Here is a gallery of prints I made yesterday, experimenting with a technique called “Chine Collé” – thin paper glued. The idea is to introduce colour, by using a thin piece of paper which is sandwiched between the printing paper (white) and the inked copper plate.
This was a workshop led by Damien Grist at East London Printmakers. I used plates I’d made previously.
My favourite print is this one, based on my “Towers East” plate:
Here are other examples. Each print is unique.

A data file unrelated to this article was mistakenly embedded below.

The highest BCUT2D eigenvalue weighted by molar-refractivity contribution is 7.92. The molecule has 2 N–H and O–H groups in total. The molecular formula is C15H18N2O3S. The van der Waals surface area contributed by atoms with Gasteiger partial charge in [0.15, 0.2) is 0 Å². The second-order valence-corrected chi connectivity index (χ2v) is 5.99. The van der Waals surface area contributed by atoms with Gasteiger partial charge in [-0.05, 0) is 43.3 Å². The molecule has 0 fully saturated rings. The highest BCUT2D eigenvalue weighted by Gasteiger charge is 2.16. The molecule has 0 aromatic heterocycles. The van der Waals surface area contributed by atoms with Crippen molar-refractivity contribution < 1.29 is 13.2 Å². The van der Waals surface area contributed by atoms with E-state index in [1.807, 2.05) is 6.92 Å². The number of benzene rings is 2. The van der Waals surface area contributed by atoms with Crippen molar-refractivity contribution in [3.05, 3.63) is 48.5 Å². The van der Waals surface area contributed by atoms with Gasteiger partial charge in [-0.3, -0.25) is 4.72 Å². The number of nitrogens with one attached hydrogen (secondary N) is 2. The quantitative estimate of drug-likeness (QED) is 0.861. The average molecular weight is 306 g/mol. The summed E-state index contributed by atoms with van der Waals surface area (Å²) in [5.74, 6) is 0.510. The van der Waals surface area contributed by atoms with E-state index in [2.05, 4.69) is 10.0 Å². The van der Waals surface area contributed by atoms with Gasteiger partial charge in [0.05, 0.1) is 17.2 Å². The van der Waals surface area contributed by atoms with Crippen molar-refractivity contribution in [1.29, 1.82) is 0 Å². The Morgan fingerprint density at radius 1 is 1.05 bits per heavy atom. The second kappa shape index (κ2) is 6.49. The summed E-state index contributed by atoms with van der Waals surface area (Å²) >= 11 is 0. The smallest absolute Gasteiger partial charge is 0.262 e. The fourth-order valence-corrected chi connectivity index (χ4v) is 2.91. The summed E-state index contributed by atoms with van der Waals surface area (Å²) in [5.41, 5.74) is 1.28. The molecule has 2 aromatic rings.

Here’s what I learned:
- The glue that’s used to fasten the thin paper is wallpaper paste. This is wet, and allows the thin paper to shrink as the assembly dries. It also contains fungicides. Traditionally, Japanese printmakers use rice glue.
- The thin paper doesn’t take the ink as well as the white print paper. So sometimes the image is disrupted.
- This is a fast technique for adding colour. And it’s fun: the result is a bit of a surprise.
- Japanese printmakers use “Gampi” paper for Chine Collé. Tissue paper is an alternative. Newsprint works quite well, and also takes the black ink well.